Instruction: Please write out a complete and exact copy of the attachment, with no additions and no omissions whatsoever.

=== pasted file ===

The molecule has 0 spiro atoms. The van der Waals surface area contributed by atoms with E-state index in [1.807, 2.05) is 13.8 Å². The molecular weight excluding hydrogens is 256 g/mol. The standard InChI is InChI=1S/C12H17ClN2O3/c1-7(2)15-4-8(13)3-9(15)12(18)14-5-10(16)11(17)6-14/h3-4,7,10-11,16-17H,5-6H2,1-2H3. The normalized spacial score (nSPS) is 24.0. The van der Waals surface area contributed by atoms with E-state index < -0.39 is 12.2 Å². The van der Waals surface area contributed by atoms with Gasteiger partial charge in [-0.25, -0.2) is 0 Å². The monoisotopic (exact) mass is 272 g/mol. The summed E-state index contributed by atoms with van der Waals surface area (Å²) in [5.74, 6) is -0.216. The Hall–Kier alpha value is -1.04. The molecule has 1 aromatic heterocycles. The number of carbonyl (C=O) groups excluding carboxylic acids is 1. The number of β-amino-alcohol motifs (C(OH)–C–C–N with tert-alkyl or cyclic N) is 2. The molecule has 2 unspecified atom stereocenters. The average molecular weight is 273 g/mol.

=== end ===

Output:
The molecule has 0 spiro atoms. The van der Waals surface area contributed by atoms with E-state index in [1.807, 2.05) is 13.8 Å². The molecular weight excluding hydrogens is 256 g/mol. The standard InChI is InChI=1S/C12H17ClN2O3/c1-7(2)15-4-8(13)3-9(15)12(18)14-5-10(16)11(17)6-14/h3-4,7,10-11,16-17H,5-6H2,1-2H3. The normalized spacial score (nSPS) is 24.0. The van der Waals surface area contributed by atoms with E-state index < -0.39 is 12.2 Å². The van der Waals surface area contributed by atoms with Gasteiger partial charge in [-0.25, -0.2) is 0 Å². The monoisotopic (exact) mass is 272 g/mol. The summed E-state index contributed by atoms with van der Waals surface area (Å²) in [5.74, 6) is -0.216. The Hall–Kier alpha value is -1.04. The molecule has 1 aromatic heterocycles. The number of carbonyl (C=O) groups excluding carboxylic acids is 1. The number of β-amino-alcohol motifs (C(OH)–C–C–N with tert-alkyl or cyclic N) is 2. The molecule has 2 unspecified atom stereocenters. The average molecular weight is 273 g/mol.